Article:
Was there ever a city that contained more multitudes than Los Angeles? Writing a city guide would be a joke — it’s bigger than many European nations. Here is the one place where the travel writer’s favorite cliché “a land full of contradictions” actually might hold water. This year, we’re going to try to tackle LA, but not all at once. We’re going to parcel it out over the course of months. By the time we’re done the whole place probably will have completely changed again and we’ll have to start over. That’s fitting. There’s always been something particularly Sisyphean about the City of Angels.
We’re going to start in Downtown Los Angeles (DTLA), with Uproxx’s music editor Caitlin White and food & travel editor Steve Bramucci waxing philosophic about their favorite spots as if they were JGL and Zooey Deschanel sitting on the bench at Angel’s Knoll in 500 Days of Summer.
Caitlin: Back in the early 2000s, when I last lived in Los Angeles before a stretch in NYC, Downtown LA was not really a place anybody I knew wanted to be going. Yes, there was the Staples Center, but even that was still being accepted into the neighborhood at the time. It had barely been open for a decade. They were just breaking ground on LA Live right around the time I moved here, and the main sentiments I remember hearing about Downtown LA was that it was either dangerous or boring.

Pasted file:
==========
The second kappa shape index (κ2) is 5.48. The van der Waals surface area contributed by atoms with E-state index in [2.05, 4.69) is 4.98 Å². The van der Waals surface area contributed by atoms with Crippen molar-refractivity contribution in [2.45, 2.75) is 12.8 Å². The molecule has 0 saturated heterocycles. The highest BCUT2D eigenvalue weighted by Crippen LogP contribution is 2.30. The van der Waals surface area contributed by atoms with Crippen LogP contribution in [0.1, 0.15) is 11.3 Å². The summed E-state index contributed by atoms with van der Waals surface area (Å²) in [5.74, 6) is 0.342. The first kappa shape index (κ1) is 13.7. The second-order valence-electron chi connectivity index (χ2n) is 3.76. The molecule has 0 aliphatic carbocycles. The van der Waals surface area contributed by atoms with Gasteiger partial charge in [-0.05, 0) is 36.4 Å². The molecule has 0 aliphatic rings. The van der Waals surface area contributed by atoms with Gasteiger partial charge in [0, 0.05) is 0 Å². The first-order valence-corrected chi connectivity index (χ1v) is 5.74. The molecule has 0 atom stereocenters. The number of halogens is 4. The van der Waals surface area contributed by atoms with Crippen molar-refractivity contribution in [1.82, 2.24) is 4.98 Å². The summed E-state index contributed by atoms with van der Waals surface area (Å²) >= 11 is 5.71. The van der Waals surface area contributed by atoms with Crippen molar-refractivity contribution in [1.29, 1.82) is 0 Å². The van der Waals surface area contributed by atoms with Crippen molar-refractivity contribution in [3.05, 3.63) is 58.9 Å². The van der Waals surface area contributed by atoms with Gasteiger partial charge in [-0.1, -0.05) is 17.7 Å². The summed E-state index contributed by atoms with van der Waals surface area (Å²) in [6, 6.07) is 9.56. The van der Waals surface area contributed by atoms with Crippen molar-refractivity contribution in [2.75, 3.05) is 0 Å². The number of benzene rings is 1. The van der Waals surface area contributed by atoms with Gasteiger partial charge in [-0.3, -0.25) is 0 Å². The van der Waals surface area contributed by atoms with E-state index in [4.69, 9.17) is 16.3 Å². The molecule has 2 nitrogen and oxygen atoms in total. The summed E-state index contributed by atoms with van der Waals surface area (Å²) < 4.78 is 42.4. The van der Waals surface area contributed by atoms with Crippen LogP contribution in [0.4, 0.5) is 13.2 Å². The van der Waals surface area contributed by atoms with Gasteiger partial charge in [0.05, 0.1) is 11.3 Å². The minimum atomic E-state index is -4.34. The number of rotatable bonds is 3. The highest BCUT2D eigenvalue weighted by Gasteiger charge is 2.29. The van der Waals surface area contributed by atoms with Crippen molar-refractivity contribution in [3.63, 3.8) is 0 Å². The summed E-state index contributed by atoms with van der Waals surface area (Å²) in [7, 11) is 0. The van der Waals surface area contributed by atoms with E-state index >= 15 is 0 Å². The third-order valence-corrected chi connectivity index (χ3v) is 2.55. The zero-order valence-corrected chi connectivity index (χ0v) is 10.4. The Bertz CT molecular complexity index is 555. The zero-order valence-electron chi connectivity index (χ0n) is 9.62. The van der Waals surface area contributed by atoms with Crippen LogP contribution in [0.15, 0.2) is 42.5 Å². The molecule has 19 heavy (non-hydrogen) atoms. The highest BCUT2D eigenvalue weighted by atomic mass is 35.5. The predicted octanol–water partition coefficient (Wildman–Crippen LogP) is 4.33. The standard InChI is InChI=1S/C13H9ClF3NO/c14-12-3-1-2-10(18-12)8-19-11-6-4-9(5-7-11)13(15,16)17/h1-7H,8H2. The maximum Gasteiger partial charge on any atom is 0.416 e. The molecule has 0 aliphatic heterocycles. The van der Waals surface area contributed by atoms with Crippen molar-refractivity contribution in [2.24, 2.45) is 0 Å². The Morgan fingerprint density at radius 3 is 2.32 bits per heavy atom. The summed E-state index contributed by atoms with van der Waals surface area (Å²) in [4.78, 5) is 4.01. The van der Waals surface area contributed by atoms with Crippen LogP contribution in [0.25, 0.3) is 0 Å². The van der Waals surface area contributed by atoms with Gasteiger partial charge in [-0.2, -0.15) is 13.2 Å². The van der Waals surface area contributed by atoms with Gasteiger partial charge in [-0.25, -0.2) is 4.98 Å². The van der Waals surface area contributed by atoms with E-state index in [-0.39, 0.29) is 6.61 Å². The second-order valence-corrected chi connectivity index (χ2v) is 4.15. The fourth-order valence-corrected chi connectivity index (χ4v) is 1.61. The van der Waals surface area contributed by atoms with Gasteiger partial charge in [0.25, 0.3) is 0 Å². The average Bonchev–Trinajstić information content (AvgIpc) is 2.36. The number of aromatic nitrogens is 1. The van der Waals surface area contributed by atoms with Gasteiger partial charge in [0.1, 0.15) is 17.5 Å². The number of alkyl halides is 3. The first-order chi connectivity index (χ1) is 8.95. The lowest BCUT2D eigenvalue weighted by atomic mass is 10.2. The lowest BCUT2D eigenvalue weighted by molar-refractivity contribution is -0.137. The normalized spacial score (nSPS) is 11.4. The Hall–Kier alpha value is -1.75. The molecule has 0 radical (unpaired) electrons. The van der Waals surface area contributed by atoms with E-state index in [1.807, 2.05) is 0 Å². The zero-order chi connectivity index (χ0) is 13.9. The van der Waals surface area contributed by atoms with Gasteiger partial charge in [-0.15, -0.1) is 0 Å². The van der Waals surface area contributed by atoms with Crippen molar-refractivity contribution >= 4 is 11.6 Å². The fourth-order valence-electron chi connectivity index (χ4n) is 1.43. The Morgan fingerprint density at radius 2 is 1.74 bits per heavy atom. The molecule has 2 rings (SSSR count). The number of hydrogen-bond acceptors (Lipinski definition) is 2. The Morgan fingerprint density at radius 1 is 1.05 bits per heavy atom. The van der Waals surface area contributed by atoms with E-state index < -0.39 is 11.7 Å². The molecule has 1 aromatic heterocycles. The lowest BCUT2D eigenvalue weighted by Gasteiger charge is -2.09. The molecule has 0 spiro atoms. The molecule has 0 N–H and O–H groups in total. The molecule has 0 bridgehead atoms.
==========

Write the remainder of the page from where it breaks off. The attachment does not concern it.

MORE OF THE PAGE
Turns out, five or six years can make a huge difference in a city’s lifespan.
Steve: I remember those days! I wrote a travel article about DTLA in 2010 that kind of took off and I realized, “Oh, this is about to be a thing.” LA Live was thriving and 213 Hospitality had just opened all of their famous speakeasies in the area. Caña, a private rum club, was brand new.
I remember visiting a few times over the span of months and just thinking, “There’s food, art, bars, partying… this place has a scene.”
Caitlin: A scene and a buzz! Now that I’m back, Downtown LA feels like the spot 20-somethings go to relax, go out, and explore.
It’s also my pick for an escape without going far. You can ditch Venice or Echo Park for a weekend in DTLA, hanging out in the sleek, walkable neighborhood for the weekend. You feel like you’re really traveling and it won’t break the bank. Plus the hotels all have pools if you get homebody syndrome. Street food, brand new bars, fancy Italian, museums and sports all lie within blocks of each other. How do you beat that?
Steve: When downtown (and really all of Los Angeles) took off for me was in 2012, when I finally started reading Raymond Chandler — the famous father of noir. If you’re one of those people who says, “I just don’t get LA” his work will help change your mind. You realize that it really is a city that was built in the 30s and 40s. There’s more history than people realize.